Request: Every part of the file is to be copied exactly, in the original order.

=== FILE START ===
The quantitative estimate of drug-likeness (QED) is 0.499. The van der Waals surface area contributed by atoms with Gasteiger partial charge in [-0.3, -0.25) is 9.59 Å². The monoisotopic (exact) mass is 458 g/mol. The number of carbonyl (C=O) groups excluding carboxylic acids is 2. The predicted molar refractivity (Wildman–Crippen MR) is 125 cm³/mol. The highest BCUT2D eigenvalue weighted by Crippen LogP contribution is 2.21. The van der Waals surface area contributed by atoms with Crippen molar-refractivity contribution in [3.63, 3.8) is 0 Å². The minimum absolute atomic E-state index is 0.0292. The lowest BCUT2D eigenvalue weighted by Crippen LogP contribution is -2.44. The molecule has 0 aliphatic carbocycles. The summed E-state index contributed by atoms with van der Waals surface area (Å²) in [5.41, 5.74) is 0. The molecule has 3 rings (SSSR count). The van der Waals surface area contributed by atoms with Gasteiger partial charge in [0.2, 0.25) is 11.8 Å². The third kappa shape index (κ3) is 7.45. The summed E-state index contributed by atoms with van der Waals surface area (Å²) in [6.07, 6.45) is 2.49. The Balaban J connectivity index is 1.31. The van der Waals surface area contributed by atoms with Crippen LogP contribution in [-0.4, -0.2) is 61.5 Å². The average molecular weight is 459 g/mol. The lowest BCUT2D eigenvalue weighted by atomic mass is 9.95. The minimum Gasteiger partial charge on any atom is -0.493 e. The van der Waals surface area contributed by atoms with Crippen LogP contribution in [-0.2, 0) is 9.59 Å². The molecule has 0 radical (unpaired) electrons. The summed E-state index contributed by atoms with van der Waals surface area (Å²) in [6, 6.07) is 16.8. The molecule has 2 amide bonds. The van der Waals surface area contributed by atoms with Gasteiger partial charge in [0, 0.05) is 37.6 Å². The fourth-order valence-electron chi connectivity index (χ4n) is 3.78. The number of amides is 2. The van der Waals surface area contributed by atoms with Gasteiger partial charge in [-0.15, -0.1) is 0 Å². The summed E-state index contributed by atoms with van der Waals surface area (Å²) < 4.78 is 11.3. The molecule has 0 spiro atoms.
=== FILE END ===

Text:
The quantitative estimate of drug-likeness (QED) is 0.499. The van der Waals surface area contributed by atoms with Gasteiger partial charge in [-0.3, -0.25) is 9.59 Å². The monoisotopic (exact) mass is 458 g/mol. The number of carbonyl (C=O) groups excluding carboxylic acids is 2. The predicted molar refractivity (Wildman–Crippen MR) is 125 cm³/mol. The highest BCUT2D eigenvalue weighted by Crippen LogP contribution is 2.21. The van der Waals surface area contributed by atoms with Crippen molar-refractivity contribution in [3.63, 3.8) is 0 Å². The minimum absolute atomic E-state index is 0.0292. The lowest BCUT2D eigenvalue weighted by Crippen LogP contribution is -2.44. The molecule has 0 aliphatic carbocycles. The summed E-state index contributed by atoms with van der Waals surface area (Å²) in [5.41, 5.74) is 0. The molecule has 3 rings (SSSR count). The van der Waals surface area contributed by atoms with Gasteiger partial charge in [0.2, 0.25) is 11.8 Å². The third kappa shape index (κ3) is 7.45. The summed E-state index contributed by atoms with van der Waals surface area (Å²) in [6.07, 6.45) is 2.49. The Balaban J connectivity index is 1.31. The van der Waals surface area contributed by atoms with Crippen LogP contribution in [-0.4, -0.2) is 61.5 Å². The average molecular weight is 459 g/mol. The lowest BCUT2D eigenvalue weighted by atomic mass is 9.95. The minimum Gasteiger partial charge on any atom is -0.493 e. The van der Waals surface area contributed by atoms with Crippen LogP contribution in [-0.2, 0) is 9.59 Å². The molecule has 0 radical (unpaired) electrons. The summed E-state index contributed by atoms with van der Waals surface area (Å²) in [6, 6.07) is 16.8. The molecule has 2 amide bonds. The van der Waals surface area contributed by atoms with Gasteiger partial charge in [0, 0.05) is 37.6 Å². The fourth-order valence-electron chi connectivity index (χ4n) is 3.78. The number of amides is 2. The van der Waals surface area contributed by atoms with Gasteiger partial charge in [-0.15, -0.1) is 0 Å². The summed E-state index contributed by atoms with van der Waals surface area (Å²) < 4.78 is 11.3. The molecule has 0 spiro atoms.